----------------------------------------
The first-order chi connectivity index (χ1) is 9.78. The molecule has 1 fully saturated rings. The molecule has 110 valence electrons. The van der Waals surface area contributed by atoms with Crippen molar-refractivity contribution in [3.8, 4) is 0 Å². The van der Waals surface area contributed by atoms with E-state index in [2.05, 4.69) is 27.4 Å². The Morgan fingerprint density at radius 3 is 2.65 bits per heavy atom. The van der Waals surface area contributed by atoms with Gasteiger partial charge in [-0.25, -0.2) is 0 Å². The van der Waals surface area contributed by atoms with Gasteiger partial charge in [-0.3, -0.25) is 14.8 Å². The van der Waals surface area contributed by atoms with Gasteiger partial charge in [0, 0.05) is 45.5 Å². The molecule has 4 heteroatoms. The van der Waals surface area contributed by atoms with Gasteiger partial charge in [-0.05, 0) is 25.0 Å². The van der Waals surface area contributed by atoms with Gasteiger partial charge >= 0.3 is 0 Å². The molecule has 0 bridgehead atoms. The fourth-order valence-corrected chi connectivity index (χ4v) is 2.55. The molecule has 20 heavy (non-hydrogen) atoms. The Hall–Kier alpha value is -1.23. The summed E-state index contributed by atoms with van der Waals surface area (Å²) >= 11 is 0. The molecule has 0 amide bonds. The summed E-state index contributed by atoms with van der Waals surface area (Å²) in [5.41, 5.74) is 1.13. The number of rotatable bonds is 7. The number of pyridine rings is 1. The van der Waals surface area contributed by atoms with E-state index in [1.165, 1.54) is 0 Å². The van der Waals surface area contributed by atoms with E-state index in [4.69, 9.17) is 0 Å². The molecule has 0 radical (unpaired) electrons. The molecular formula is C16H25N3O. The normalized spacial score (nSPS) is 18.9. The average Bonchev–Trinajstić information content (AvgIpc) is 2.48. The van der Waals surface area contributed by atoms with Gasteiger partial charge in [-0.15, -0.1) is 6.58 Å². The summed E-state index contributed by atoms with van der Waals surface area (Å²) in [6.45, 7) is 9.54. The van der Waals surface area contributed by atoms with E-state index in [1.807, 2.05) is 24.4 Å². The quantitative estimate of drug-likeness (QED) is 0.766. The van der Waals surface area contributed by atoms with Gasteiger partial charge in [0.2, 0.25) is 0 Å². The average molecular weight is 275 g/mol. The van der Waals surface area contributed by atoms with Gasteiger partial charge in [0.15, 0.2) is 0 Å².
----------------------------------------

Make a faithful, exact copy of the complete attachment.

The first-order chi connectivity index (χ1) is 9.78. The molecule has 1 fully saturated rings. The molecule has 110 valence electrons. The van der Waals surface area contributed by atoms with Crippen molar-refractivity contribution in [3.8, 4) is 0 Å². The van der Waals surface area contributed by atoms with E-state index in [2.05, 4.69) is 27.4 Å². The Morgan fingerprint density at radius 3 is 2.65 bits per heavy atom. The van der Waals surface area contributed by atoms with Gasteiger partial charge in [-0.25, -0.2) is 0 Å². The van der Waals surface area contributed by atoms with Gasteiger partial charge in [-0.3, -0.25) is 14.8 Å². The van der Waals surface area contributed by atoms with Gasteiger partial charge in [0, 0.05) is 45.5 Å². The molecule has 4 heteroatoms. The van der Waals surface area contributed by atoms with Gasteiger partial charge in [-0.05, 0) is 25.0 Å². The van der Waals surface area contributed by atoms with Gasteiger partial charge >= 0.3 is 0 Å². The molecule has 0 bridgehead atoms. The fourth-order valence-corrected chi connectivity index (χ4v) is 2.55. The molecule has 20 heavy (non-hydrogen) atoms. The Hall–Kier alpha value is -1.23. The summed E-state index contributed by atoms with van der Waals surface area (Å²) >= 11 is 0. The molecule has 0 amide bonds. The summed E-state index contributed by atoms with van der Waals surface area (Å²) in [5.41, 5.74) is 1.13. The number of rotatable bonds is 7. The number of pyridine rings is 1. The van der Waals surface area contributed by atoms with E-state index in [1.165, 1.54) is 0 Å². The van der Waals surface area contributed by atoms with E-state index in [4.69, 9.17) is 0 Å². The molecule has 0 radical (unpaired) electrons. The molecular formula is C16H25N3O. The normalized spacial score (nSPS) is 18.9. The average Bonchev–Trinajstić information content (AvgIpc) is 2.48. The van der Waals surface area contributed by atoms with Gasteiger partial charge in [-0.15, -0.1) is 6.58 Å². The summed E-state index contributed by atoms with van der Waals surface area (Å²) in [6.45, 7) is 9.54. The van der Waals surface area contributed by atoms with E-state index in [1.807, 2.05) is 24.4 Å². The quantitative estimate of drug-likeness (QED) is 0.766. The van der Waals surface area contributed by atoms with Gasteiger partial charge in [0.2, 0.25) is 0 Å². The average molecular weight is 275 g/mol. The van der Waals surface area contributed by atoms with Gasteiger partial charge in [0.15, 0.2) is 0 Å².